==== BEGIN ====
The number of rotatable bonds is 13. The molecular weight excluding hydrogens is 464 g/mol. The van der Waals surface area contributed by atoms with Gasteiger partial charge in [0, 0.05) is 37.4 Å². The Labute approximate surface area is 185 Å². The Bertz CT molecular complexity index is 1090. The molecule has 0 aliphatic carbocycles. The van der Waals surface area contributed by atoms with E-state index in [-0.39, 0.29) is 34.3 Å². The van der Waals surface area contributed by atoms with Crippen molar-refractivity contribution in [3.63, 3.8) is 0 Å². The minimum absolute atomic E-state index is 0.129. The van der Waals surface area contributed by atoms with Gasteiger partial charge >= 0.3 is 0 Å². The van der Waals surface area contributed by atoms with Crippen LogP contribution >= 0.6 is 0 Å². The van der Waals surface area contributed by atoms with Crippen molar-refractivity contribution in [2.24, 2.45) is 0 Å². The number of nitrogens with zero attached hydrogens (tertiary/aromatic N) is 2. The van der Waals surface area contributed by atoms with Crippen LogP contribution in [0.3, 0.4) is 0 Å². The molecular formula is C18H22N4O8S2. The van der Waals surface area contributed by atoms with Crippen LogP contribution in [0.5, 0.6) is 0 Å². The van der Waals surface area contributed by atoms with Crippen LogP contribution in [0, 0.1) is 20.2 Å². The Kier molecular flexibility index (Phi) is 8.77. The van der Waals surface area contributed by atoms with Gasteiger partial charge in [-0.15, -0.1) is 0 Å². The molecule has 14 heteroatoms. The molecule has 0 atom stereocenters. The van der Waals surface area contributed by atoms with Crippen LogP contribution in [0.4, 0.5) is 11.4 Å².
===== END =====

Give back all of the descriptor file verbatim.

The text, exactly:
The number of rotatable bonds is 13. The molecular weight excluding hydrogens is 464 g/mol. The van der Waals surface area contributed by atoms with Gasteiger partial charge in [0, 0.05) is 37.4 Å². The Labute approximate surface area is 185 Å². The Bertz CT molecular complexity index is 1090. The molecule has 0 aliphatic carbocycles. The van der Waals surface area contributed by atoms with E-state index in [-0.39, 0.29) is 34.3 Å². The van der Waals surface area contributed by atoms with Crippen molar-refractivity contribution in [3.63, 3.8) is 0 Å². The minimum absolute atomic E-state index is 0.129. The van der Waals surface area contributed by atoms with Gasteiger partial charge >= 0.3 is 0 Å². The van der Waals surface area contributed by atoms with Crippen LogP contribution >= 0.6 is 0 Å². The van der Waals surface area contributed by atoms with Crippen molar-refractivity contribution in [2.24, 2.45) is 0 Å². The number of nitrogens with zero attached hydrogens (tertiary/aromatic N) is 2. The van der Waals surface area contributed by atoms with Crippen LogP contribution in [0.3, 0.4) is 0 Å². The molecular formula is C18H22N4O8S2. The van der Waals surface area contributed by atoms with Crippen LogP contribution in [0.5, 0.6) is 0 Å². The van der Waals surface area contributed by atoms with Crippen LogP contribution in [0, 0.1) is 20.2 Å². The Kier molecular flexibility index (Phi) is 8.77. The van der Waals surface area contributed by atoms with Gasteiger partial charge in [-0.15, -0.1) is 0 Å². The molecule has 14 heteroatoms. The molecule has 0 atom stereocenters. The van der Waals surface area contributed by atoms with Crippen LogP contribution in [0.4, 0.5) is 11.4 Å².